Beginner / Newbie Enlarger Info? Help in getting started in B&W printing?
Hi everyone -- I am kindly asking for some hand-holding in getting started with B&W printing at home. I have done some searching online, but I found it was a bit difficult to sort through everything.
I was wondering if people could point me in the direction of some valuable 'getting started' threads / info for people like me. Or, perhaps some wise APUG members could jot down some important suggestions / hints / observations.
My background is this: I'm an enthusiastic amateur, comfortable in both digital and film. Film-wise, I shoot a lot of 35mm, and some 6x6 and 6x7 MF. I develop my own film at home, and have had lots of experience working with different emulsions and developers.
I used to do my own printing in high school, but that was when Michael J. Fox still feathered his hair and traveled through time in a DeLorean. Needless to say, it's been a while.
A graphic arts friend of mine has offered to give me (for free) a clean Beseler ... I also have a line on a very nice LPL through my local Kijiji. Now my curiosity has been piqued and I'm excited about making real prints on paper. Although I respect modern inkjets, and I've seen wonderful inkjet prints done by a photographer friend of mine, I want to return to my roots and make beautiful B&W prints at home, the 'old fashioned' way.
Questions off the top of my head:
a. Are some enlargers easier to use than others?
b. If I'm doing primarily 35mm and occasional MF negs, what are some good 'all around' enlargers to consider?
b. Are there certain models of enlargers to avoid?
c. What are good enlarger heads to look for? Which lenses?
d. When setting up an enlarger, what are the key points to consider? Focus calibration? Leveling the surface? etc.? I'm completely 'in the dark' here (pun intended).
e. What are the basic techniques of exposure and developing/wash?
f. What about drying? I have heard that paper can curl during the drying process. Is there are way to avoid or minimize curl? (BTW I live in an arid climate, the RH is typically 20-40% year round)
g. What are some decent paper types for a newbie like myself? One friend of mine loves Ilford fiber products. Another friend of mine hates Ilford fiber products and swears by Seagull. Any thoughts?
Anything else? I know that printing is an art form unto itself, but I'd appreciate any nudges in the right direction.
FWIW (or for other newbies starting out) I found the following threads useful:
More info to come. I am hoping to glean enough links in this thread that it will be a useful repository for beginners like me.
Go with the Beseler, especially if it is a 23C II. It will handle 35mm and on up to and including 6x9 Medium Format. I recently got one myself.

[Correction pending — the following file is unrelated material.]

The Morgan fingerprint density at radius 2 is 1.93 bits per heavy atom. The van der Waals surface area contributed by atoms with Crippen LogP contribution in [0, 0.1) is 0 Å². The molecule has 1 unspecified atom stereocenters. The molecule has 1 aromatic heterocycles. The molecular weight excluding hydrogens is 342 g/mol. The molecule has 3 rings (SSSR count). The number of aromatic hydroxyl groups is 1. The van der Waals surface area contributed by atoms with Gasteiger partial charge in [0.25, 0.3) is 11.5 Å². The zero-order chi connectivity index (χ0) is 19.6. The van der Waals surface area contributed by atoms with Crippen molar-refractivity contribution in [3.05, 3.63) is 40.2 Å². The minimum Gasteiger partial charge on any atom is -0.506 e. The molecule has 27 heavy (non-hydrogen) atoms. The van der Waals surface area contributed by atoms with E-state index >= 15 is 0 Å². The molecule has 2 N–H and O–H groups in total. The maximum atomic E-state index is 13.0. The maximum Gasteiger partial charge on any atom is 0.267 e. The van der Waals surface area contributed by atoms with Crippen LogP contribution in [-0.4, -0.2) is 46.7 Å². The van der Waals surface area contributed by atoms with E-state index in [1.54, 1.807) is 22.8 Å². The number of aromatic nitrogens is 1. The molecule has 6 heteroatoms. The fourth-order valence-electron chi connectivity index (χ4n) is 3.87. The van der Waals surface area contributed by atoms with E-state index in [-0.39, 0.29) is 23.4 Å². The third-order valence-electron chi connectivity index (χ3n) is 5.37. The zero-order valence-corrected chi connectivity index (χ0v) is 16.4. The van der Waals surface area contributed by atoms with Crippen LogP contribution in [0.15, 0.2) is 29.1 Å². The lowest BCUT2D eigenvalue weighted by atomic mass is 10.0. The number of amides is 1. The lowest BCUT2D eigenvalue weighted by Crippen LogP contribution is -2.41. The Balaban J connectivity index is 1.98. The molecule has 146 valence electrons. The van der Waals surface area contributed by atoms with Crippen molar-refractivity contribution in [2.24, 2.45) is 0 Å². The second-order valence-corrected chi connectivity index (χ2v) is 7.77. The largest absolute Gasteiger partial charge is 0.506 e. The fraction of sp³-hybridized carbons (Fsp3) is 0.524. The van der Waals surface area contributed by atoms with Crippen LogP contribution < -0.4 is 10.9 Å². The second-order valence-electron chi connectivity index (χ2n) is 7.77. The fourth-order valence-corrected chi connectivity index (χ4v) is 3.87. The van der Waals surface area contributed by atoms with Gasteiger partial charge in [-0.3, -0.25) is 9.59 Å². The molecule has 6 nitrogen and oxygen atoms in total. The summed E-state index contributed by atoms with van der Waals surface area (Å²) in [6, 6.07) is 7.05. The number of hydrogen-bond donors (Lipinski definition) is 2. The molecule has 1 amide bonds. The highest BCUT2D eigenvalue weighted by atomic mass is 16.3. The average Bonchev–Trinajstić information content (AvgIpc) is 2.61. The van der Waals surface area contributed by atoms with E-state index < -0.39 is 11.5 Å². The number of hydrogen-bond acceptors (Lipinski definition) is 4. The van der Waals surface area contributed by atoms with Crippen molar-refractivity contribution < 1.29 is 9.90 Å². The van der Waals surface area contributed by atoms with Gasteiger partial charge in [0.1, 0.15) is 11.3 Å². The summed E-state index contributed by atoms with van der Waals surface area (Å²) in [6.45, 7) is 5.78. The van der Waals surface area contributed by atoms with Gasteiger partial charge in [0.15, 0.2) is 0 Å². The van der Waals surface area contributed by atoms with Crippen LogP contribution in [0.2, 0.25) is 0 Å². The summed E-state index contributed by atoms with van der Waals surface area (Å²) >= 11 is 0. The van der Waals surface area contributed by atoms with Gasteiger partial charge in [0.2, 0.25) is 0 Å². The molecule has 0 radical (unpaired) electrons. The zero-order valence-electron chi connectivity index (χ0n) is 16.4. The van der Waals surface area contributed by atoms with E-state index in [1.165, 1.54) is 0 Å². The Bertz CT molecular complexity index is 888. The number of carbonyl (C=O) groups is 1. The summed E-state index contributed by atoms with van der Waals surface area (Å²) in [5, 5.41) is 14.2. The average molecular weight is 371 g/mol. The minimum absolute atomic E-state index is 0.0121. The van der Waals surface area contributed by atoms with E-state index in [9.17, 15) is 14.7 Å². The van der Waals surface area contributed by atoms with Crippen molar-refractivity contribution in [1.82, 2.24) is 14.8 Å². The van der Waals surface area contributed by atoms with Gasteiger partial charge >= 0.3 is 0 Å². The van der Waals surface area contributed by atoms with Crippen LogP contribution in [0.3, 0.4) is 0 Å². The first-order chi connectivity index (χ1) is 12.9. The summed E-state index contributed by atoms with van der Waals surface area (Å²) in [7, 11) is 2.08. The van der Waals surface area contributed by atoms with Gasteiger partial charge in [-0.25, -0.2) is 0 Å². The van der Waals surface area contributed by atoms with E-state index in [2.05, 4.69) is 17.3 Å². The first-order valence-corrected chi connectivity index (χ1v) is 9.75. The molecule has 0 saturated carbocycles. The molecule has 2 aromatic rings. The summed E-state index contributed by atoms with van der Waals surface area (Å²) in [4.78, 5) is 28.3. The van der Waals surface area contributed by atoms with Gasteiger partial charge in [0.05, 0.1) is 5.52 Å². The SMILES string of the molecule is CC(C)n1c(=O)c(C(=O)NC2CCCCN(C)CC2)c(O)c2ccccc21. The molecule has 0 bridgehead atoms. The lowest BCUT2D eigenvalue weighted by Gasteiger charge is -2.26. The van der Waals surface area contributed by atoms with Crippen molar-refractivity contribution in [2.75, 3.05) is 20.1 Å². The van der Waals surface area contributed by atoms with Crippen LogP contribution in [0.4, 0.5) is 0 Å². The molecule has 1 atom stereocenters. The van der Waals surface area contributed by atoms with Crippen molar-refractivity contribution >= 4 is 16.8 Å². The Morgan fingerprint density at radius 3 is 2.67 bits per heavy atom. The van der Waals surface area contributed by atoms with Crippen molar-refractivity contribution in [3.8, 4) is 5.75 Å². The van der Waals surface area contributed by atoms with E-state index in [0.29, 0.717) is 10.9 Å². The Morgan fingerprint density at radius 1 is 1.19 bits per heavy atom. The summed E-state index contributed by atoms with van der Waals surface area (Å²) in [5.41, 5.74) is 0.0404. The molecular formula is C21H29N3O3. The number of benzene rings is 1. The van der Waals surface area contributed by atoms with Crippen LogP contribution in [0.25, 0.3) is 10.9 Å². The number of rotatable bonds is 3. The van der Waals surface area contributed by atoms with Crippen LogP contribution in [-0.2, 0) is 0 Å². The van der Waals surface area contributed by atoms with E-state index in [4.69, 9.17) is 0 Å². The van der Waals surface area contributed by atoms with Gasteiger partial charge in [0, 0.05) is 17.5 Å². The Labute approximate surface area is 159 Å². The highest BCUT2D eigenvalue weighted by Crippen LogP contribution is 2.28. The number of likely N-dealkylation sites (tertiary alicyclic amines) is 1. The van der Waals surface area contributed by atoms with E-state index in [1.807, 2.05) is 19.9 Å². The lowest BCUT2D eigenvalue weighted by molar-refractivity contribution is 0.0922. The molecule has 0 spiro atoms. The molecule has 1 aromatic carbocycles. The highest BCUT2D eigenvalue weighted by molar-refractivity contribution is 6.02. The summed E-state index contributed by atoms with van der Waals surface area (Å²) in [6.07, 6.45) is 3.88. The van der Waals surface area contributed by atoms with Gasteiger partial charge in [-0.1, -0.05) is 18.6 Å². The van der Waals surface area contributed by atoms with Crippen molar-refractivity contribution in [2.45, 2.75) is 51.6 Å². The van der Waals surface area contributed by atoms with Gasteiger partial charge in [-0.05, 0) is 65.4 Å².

Regarding lenses, get a 50 mm f/2.8 if you can get one or f/4. And get an 80 mm f/4 if you can get it or f/4.5 or 5.6, for the 6x6 and 6x7 negatives.
There's a thread about levelling / aligning which I'm following. I'll try to find it and edit this post with it. [edit: http://www.apug.org/forums/forum41/9...ven-focus.html ]
Exposure: try to keep it within the 5 to 20 second range for consistency and ease of use.
Developing: Check your developer info and follow that, but whatever time you choose, be consistent. I used to use Dektol for 1.5 minutes (90 sec), but it's not available and the replacement Ilford seems faster, like 60 seconds, which I don't care for. I'll have to check my dilutions and notes, but it is good to be in the range of 90 to 120 seconds so that you don't get smudges from uneven development removing the print from the tray.
Paper and chemistry: Pick one combination that is easily available without special ordering if you can. Then master it. Then try changing one variable at a time, or pick another combination and master it. I chose Ilford because it is available.
Fibre papers are more archival, but only if they are properly treated and washed well.
I have fibre prints I made three and four decades ago that I never used hypo clearing washing aids on. I have routinely washed with six stands of water for five minutes each with complete draining and change of water between each and lazy intermittent agitation if I happen to be in the same room. They are stain free and as punchy as ever. But my next chemical purchase will be a washing aid (hypo clear) for fiber and archivality.
Drying RC papers is easy: just lay them out. Fiber based curls badly. When I get some fiber paper I will put them between two clean window screens that are about a half inch apart, so nothing presses on the paper. I'm told that works well.
Anything else? Aim for consistency in all operations so that if you have to fix anything you can make it better by changing one variable at a time.
Last edited by Monito; 07-16-2011 at 07:10 PM. Click to view previous post history.
You don't say which Beseler, or LPL. The Beseler 23c are well respected and work well. So do some of the LPL's especially their 4x5's which are nicer than any Beseler though opinions will vary.